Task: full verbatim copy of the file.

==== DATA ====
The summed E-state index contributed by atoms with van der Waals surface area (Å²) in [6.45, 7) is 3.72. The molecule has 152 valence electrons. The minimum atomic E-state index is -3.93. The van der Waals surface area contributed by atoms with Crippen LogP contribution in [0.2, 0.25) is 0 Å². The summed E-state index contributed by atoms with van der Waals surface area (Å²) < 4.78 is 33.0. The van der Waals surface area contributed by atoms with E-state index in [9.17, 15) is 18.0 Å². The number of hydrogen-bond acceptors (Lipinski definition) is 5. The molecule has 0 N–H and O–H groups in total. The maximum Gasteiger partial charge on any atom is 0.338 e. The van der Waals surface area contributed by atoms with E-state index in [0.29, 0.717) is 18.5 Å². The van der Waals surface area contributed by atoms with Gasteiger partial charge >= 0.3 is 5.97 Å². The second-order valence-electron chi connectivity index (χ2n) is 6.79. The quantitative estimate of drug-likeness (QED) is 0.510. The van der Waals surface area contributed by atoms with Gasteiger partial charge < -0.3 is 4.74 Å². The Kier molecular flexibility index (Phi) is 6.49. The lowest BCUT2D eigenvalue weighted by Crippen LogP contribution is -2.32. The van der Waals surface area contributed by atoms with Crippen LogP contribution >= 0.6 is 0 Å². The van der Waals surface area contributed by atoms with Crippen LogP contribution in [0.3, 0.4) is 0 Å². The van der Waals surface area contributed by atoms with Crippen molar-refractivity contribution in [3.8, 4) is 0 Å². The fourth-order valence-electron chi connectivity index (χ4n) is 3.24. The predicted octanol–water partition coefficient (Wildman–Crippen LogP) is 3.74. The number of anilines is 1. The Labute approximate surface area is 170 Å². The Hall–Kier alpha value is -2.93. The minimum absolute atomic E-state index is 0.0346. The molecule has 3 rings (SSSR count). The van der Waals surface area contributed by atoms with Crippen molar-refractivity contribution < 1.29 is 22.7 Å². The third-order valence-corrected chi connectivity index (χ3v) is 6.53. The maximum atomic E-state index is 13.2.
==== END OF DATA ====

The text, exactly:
The summed E-state index contributed by atoms with van der Waals surface area (Å²) in [6.45, 7) is 3.72. The molecule has 152 valence electrons. The minimum atomic E-state index is -3.93. The van der Waals surface area contributed by atoms with Crippen LogP contribution in [0.2, 0.25) is 0 Å². The summed E-state index contributed by atoms with van der Waals surface area (Å²) < 4.78 is 33.0. The van der Waals surface area contributed by atoms with E-state index in [9.17, 15) is 18.0 Å². The number of hydrogen-bond acceptors (Lipinski definition) is 5. The molecule has 0 N–H and O–H groups in total. The maximum Gasteiger partial charge on any atom is 0.338 e. The van der Waals surface area contributed by atoms with E-state index in [0.29, 0.717) is 18.5 Å². The van der Waals surface area contributed by atoms with Gasteiger partial charge >= 0.3 is 5.97 Å². The second-order valence-electron chi connectivity index (χ2n) is 6.79. The quantitative estimate of drug-likeness (QED) is 0.510. The van der Waals surface area contributed by atoms with Gasteiger partial charge < -0.3 is 4.74 Å². The Kier molecular flexibility index (Phi) is 6.49. The lowest BCUT2D eigenvalue weighted by Crippen LogP contribution is -2.32. The van der Waals surface area contributed by atoms with Crippen LogP contribution >= 0.6 is 0 Å². The van der Waals surface area contributed by atoms with Crippen LogP contribution in [0.3, 0.4) is 0 Å². The van der Waals surface area contributed by atoms with Crippen molar-refractivity contribution in [3.8, 4) is 0 Å². The fourth-order valence-electron chi connectivity index (χ4n) is 3.24. The predicted octanol–water partition coefficient (Wildman–Crippen LogP) is 3.74. The number of anilines is 1. The Labute approximate surface area is 170 Å². The Hall–Kier alpha value is -2.93. The minimum absolute atomic E-state index is 0.0346. The molecule has 3 rings (SSSR count). The van der Waals surface area contributed by atoms with Crippen molar-refractivity contribution < 1.29 is 22.7 Å². The third-order valence-corrected chi connectivity index (χ3v) is 6.53. The maximum atomic E-state index is 13.2.